There are ships that can sail on icy water surfaces.
They are called icebreakers.
Some of them hit the ice with their front end, thus breaking it, which allows them to continue sailing.
When the ice is big then even the strongest icebreakers can’t break the ice surfaces. For such situations, there are large icebreakers that rest their front end on the ice surface and thus break the ice with their weight. They are most commonly used around the North and South Earth poles.
However, they cannot work on shallower sea depths, rivers and lakes, nor on very thick ice surfaces.
This problem could be solved by making the ship with a large sledge to move on the surface of the ice. Such a ship is schematically shown in the pictures above.
Such sledges (2) could be made in the form of two keels located on the bottom of the ship (1) on both sides, as seen in Fig. 1 and Fig. 3. While sailing the ship (1) moves with the help of a rotating propeller 4) which is immersed in water. This propeller can also be turned to the side, so the boat (1) does not have to have a rudder. At the front of the ship (1) there are caterpillars (3) raised in the air while the ship is sailing Fig. 1, and when the ship encounters thick ice the caterpillars (3) descend to the ice. By moving the tracks (3), the ship is pulled onto the ice surface, and then the rotary propeller (4) must be raised so as not to get stuck on the ice surface Fig. 2 and Fig.3. The caterpillars are driven by electric motors that must be strong enough to pull the whole ship (1) on the surface of the ice, and such a ship can move on land where there is a thicker layer of ice or snow. Electric motors are powered by electricity produced by motors with a generator located on board. If the ship needs to change the direction of movement on the ice, this is achieved by turning the tracks (3) to the left or to the right.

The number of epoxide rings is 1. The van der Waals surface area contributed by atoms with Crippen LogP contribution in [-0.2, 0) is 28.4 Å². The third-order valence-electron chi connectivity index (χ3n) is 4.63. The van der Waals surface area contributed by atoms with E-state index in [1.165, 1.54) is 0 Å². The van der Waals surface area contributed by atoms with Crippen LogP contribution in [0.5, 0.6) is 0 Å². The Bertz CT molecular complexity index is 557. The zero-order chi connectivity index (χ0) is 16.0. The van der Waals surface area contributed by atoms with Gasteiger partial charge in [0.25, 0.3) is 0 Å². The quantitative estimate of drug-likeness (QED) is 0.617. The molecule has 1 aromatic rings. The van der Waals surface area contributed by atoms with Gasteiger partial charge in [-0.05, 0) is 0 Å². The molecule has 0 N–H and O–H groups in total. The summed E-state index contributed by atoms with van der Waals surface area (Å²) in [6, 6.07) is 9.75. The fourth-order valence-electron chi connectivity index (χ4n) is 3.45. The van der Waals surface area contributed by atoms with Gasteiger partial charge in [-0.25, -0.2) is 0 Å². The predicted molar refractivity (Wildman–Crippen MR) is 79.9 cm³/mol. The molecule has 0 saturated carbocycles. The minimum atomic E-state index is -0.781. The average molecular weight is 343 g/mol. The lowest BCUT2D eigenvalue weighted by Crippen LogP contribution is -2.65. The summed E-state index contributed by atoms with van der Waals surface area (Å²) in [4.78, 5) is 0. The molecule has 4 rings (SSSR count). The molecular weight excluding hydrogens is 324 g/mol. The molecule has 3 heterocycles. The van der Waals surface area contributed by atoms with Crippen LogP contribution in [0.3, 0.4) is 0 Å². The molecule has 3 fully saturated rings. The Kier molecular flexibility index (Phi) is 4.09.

Such a vessel would be very useful for scientific research of the North and South Poles, for fishermen fishing on frozen seas by rivers and lakes, and for transport to distant smaller places by the sea of rivers and lakes during severe winters.